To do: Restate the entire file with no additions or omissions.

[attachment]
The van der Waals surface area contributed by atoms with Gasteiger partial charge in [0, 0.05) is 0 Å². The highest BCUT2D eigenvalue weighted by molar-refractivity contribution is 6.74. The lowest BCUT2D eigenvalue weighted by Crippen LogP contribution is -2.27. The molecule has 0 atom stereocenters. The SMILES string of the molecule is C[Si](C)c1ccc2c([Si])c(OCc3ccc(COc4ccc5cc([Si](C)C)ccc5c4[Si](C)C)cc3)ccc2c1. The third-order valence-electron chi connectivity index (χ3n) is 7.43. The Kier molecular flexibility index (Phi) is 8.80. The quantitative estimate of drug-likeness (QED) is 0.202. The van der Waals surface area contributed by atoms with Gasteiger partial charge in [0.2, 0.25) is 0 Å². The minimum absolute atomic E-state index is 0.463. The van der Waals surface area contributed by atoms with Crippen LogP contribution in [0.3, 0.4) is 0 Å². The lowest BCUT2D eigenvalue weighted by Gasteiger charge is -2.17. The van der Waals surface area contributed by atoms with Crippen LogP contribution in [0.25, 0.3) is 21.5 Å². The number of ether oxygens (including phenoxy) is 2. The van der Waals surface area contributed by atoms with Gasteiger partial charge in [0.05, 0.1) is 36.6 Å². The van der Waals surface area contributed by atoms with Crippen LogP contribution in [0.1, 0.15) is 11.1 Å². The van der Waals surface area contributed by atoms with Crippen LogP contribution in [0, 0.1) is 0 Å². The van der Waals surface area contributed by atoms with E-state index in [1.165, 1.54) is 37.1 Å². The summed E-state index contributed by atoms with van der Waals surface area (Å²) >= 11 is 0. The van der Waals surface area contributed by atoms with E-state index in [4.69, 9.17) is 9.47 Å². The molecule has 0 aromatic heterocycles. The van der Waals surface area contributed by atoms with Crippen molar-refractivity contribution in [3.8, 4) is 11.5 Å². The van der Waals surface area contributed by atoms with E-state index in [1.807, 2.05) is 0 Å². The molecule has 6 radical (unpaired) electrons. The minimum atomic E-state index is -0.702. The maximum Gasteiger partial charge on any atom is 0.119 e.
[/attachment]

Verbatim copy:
The van der Waals surface area contributed by atoms with Gasteiger partial charge in [0, 0.05) is 0 Å². The highest BCUT2D eigenvalue weighted by molar-refractivity contribution is 6.74. The lowest BCUT2D eigenvalue weighted by Crippen LogP contribution is -2.27. The molecule has 0 atom stereocenters. The SMILES string of the molecule is C[Si](C)c1ccc2c([Si])c(OCc3ccc(COc4ccc5cc([Si](C)C)ccc5c4[Si](C)C)cc3)ccc2c1. The third-order valence-electron chi connectivity index (χ3n) is 7.43. The Kier molecular flexibility index (Phi) is 8.80. The quantitative estimate of drug-likeness (QED) is 0.202. The van der Waals surface area contributed by atoms with Gasteiger partial charge in [0.2, 0.25) is 0 Å². The minimum absolute atomic E-state index is 0.463. The van der Waals surface area contributed by atoms with Crippen LogP contribution in [0.3, 0.4) is 0 Å². The lowest BCUT2D eigenvalue weighted by Gasteiger charge is -2.17. The van der Waals surface area contributed by atoms with Crippen LogP contribution in [0.25, 0.3) is 21.5 Å². The number of ether oxygens (including phenoxy) is 2. The van der Waals surface area contributed by atoms with Gasteiger partial charge in [0.05, 0.1) is 36.6 Å². The van der Waals surface area contributed by atoms with Crippen LogP contribution in [0.1, 0.15) is 11.1 Å². The van der Waals surface area contributed by atoms with Crippen LogP contribution in [0, 0.1) is 0 Å². The van der Waals surface area contributed by atoms with E-state index in [1.165, 1.54) is 37.1 Å². The summed E-state index contributed by atoms with van der Waals surface area (Å²) >= 11 is 0. The van der Waals surface area contributed by atoms with E-state index in [4.69, 9.17) is 9.47 Å². The molecule has 0 aromatic heterocycles. The van der Waals surface area contributed by atoms with Crippen molar-refractivity contribution in [3.8, 4) is 11.5 Å². The van der Waals surface area contributed by atoms with E-state index in [1.807, 2.05) is 0 Å². The molecule has 6 radical (unpaired) electrons. The minimum atomic E-state index is -0.702. The maximum Gasteiger partial charge on any atom is 0.119 e.